GUEST BLOGGER DARCY PATTISON
My new addition to the Moments in Science series, AQUARIUM: How Jeannette Power Invented the Aquarium to Study Marine Life, is about a French female inventor. When she married, she moved from France to the island of Sicily, where she fell in love with the Mediterranean Sea and its creatures. She wanted to know more about the marine life, but in the early 1800s, scientists just studied dead animals. Power knew that she had to observe the marine animals alive, or she would never understand them.
At first, Jeannette had fishermen save specimens in barrels, but it was hard to see the animals there. For smaller animals, she gave them crystal vases with corks. But what about larger animals? The crystal vases worked so well that she realized she could use glass to create a special kind of cage – and the aquarium was born.
Discuss the book
Read the story aloud with your class. The story is about the woman Jeannette Power, a unique octopus species, and how Power was able to observe the octopus to answer scientific questions.
Is this a biography of Power? A biography of the Argonauta argo?
Where did the events take place?
What observations are included in the story?
How did Power discover the answer to the scientific question of how the Argonauta argo gets its shell?
At the end of the story, explore the back matter about the Argonauta Argo octopus. What makes this octopus unique? Discuss the scientific question that Power needed to investigate.
Inventions solve problems. For example, the lightbulb solves the problem of how to see in the dark.
What problems do these inventions solve?
- Cell phone
- Printing press
Jeannette Power had a problem. To solve the problem, first she had to be able to state the problem. How would you describe her problem? (She needed to study live animals, not dead ones.)
Once the problem was clear, Power could invent a way to keep animals alive so she could observe them. To work, her invention would have to 1) keep the animals alive, and 2) allow her to observe them.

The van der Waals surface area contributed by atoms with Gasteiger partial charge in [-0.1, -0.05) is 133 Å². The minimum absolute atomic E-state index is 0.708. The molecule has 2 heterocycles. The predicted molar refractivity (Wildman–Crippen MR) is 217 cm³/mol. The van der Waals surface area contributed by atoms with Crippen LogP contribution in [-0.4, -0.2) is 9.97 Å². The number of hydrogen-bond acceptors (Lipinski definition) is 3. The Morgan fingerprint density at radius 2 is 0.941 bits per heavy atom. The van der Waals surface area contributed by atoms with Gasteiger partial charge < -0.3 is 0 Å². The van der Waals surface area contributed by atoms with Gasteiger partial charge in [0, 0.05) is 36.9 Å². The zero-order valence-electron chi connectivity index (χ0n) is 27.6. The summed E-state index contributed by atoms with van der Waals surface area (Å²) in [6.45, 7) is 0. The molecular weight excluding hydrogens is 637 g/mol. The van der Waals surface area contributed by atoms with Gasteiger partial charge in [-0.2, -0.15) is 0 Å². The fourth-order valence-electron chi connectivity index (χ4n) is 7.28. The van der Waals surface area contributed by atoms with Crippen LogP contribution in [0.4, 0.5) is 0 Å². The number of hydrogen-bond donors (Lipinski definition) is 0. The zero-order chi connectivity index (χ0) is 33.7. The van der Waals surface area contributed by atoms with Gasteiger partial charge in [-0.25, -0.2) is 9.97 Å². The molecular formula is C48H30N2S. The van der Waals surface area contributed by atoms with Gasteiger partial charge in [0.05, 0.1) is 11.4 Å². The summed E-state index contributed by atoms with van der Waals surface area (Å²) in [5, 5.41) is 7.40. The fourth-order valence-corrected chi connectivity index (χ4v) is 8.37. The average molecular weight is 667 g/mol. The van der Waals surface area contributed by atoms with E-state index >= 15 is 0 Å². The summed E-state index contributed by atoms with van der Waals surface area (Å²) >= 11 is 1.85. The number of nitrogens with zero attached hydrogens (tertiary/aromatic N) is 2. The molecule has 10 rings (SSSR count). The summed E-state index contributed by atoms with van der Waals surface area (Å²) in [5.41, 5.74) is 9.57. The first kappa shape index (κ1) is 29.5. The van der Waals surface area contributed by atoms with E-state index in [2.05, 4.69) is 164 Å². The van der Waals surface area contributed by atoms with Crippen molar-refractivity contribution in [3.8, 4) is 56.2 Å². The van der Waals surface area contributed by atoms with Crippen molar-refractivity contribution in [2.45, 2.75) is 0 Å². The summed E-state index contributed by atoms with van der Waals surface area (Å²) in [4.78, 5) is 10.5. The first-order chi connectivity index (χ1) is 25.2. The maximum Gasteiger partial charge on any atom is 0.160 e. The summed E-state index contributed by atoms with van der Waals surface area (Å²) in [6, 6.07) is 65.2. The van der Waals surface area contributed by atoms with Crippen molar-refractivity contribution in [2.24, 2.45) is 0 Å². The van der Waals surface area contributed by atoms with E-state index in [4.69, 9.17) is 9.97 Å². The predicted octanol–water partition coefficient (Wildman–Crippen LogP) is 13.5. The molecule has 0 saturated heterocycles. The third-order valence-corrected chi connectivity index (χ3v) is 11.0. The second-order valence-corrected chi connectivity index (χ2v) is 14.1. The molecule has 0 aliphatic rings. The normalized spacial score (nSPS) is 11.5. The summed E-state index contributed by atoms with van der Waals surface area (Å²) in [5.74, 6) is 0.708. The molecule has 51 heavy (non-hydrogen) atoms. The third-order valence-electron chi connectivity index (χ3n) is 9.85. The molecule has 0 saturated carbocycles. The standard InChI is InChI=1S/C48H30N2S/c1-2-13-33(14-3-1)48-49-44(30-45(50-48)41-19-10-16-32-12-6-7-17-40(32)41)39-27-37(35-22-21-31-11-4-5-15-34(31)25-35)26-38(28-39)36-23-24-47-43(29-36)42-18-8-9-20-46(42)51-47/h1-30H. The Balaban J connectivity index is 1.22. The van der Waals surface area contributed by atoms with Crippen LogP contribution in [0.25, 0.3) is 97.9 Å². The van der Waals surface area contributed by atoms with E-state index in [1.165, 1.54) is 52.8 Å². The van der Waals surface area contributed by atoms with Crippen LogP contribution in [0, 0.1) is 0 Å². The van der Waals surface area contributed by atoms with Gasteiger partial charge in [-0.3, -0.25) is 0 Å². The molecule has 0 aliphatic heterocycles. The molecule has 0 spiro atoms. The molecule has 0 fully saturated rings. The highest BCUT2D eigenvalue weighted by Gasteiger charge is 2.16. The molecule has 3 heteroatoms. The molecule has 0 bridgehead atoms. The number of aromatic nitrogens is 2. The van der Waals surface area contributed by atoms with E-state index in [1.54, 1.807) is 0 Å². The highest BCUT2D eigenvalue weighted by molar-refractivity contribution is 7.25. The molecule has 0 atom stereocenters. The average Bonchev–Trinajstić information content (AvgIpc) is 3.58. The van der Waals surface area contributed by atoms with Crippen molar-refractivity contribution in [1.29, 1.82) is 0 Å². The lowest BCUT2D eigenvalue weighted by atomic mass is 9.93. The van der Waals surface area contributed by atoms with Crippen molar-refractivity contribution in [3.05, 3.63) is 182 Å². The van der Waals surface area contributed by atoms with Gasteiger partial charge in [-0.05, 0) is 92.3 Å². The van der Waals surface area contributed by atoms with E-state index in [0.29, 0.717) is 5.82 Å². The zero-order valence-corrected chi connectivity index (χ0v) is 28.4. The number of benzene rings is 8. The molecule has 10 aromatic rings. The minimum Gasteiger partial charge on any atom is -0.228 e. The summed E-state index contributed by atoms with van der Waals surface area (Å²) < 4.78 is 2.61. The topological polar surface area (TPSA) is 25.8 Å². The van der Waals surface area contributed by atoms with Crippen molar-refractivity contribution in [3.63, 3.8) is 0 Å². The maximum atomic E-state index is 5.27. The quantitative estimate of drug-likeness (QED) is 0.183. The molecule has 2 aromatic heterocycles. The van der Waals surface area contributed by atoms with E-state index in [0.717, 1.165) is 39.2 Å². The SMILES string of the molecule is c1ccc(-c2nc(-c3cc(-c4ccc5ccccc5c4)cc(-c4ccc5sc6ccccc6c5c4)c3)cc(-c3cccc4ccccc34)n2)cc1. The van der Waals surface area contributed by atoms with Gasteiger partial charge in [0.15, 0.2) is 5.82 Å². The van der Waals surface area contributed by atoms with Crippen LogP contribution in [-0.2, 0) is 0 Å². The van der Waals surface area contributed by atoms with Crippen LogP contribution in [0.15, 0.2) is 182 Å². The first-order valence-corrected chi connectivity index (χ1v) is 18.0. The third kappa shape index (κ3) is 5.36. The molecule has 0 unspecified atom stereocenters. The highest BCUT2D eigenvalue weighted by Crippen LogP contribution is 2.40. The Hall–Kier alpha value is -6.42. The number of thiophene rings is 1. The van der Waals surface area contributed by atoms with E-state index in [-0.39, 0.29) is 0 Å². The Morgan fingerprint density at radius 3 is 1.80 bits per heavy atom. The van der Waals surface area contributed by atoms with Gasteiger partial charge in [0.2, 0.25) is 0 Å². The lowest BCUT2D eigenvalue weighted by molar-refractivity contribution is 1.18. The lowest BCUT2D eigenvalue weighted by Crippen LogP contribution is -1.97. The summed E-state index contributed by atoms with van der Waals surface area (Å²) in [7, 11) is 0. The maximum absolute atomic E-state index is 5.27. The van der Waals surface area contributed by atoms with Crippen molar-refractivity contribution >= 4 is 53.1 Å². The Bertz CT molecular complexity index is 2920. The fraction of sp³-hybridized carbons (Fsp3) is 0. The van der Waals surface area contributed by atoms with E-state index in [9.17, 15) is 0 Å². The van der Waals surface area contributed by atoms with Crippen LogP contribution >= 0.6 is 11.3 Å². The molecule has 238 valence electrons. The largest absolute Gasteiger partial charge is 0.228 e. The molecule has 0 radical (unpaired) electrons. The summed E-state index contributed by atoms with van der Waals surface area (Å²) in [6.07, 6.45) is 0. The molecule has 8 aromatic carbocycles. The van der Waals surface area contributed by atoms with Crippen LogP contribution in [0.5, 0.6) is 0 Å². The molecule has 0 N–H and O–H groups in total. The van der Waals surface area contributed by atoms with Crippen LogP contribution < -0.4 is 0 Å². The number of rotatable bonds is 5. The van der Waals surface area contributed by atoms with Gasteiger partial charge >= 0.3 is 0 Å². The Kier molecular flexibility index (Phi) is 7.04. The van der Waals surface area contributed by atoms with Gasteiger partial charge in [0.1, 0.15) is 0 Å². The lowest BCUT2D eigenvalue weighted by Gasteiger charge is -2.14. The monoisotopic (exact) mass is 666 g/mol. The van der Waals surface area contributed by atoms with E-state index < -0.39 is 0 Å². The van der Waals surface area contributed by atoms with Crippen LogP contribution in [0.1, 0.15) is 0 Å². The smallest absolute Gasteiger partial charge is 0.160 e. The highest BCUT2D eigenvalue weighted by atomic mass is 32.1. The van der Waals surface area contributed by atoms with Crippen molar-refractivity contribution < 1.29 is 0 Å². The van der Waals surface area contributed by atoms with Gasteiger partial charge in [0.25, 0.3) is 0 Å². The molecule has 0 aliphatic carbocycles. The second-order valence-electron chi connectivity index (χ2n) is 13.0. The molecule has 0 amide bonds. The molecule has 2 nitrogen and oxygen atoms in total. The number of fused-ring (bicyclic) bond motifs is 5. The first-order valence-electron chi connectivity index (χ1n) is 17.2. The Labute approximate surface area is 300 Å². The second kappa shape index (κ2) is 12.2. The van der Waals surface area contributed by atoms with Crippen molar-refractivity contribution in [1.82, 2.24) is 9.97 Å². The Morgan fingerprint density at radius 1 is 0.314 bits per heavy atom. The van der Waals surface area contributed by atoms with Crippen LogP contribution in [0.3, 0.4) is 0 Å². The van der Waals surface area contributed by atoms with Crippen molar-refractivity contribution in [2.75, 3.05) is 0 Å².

How do they keep animals alive?
How do they allow for observation?
Was the aquarium a successful invention for Power? How could you improve it?
Imagination versus observation
Powers realized that direct observation was important for scientific study. Scientists were arguing about how the Argonauta argo got its shell. Some thought that they found the shell, like a hermit crab who often moves to a new shell when it outgrows the old one. Others thought the octopus made its own shell, but no one had an idea how that could happen.
“I did not study this marine animal…using the imagination but by experimental observations.”Jeannette Power
Discuss what Power could have learned about the Argonauta Argo octopus with her imagination. Discuss what Power did learn about the Argonauta argo octopus with her observations of over 1000 individual octopuses.
Try it out
Look at this picture of a female Argonauta argo octopus shell. It’s a “dead octopus,” the shell that is left when the body decays. Write an “informative paragraph” using your imagination.
Now, watch this video of the octopus and make observations.
- When was this video made? Where was it filmed?
- 00:05 seconds: Describe the Argonauta argo shell.
- 00:09 seconds: Are the octopuses close to the surface or in deep water? How can you tell?
- 00:13 seconds: How do the octopuses interact? (Watch the two octopuses who are fighting. When they turn loose, one octopus reaches out its arms to grapple a third octopus.)
- Talk about the group of octopuses. What do you observe?
- The last half of the video doesn’t show many octopuses. Read the description of the video to find out why.
- What else did you observe?
Write an informative paragraph about your observations.
How are the two paragraphs similar?
How are the two paragraphs different?
Why is observation important for scientists?
Is it important to know when and where the octopuses were filmed? In your informative paragraph, did you write about when and where you made the observations?
Children’s book author and indie publisher DARCY PATTISON writes award-winning fiction and non-fiction books for children. Five books have received starred PW, Kirkus, or BCCB reviews. Awards include the Irma Black Honor award, five NSTA Outstanding Science Trade Books, three Eureka! Nonfiction Honor book (CA Reading Assn.), two Junior Library Guild selections, two NCTE Notable Children’s Book in Language Arts, a Notable Social Studies Trade Book, an Arkansiana Award, and the Susannah DeBlack Arkansas Children’s History Book award. She’s the 2007 recipient of the Arkansas Governor’s Arts Award for Individual Artist for her work in children’s literature. Her books have been translated into ten languages. Find out more at MimsHouseBooks.com
Always active, before her tenth birthday, she (almost) climbed the Continental Divide, turning back at the last twenty yards because it was too steep and great climbing shoes hadn’t been invented yet. She once rode a bicycle down a volcano in Bali, Indonesia and has often hiked the Rockies. She recently hiked New Zealand’s backcountry for a taste of Kiwi life, and then strolled the beaches of Australia. On her bucket list is kayaking the Nā Pali Coast of Hawaii and eating curry in Mumbai.
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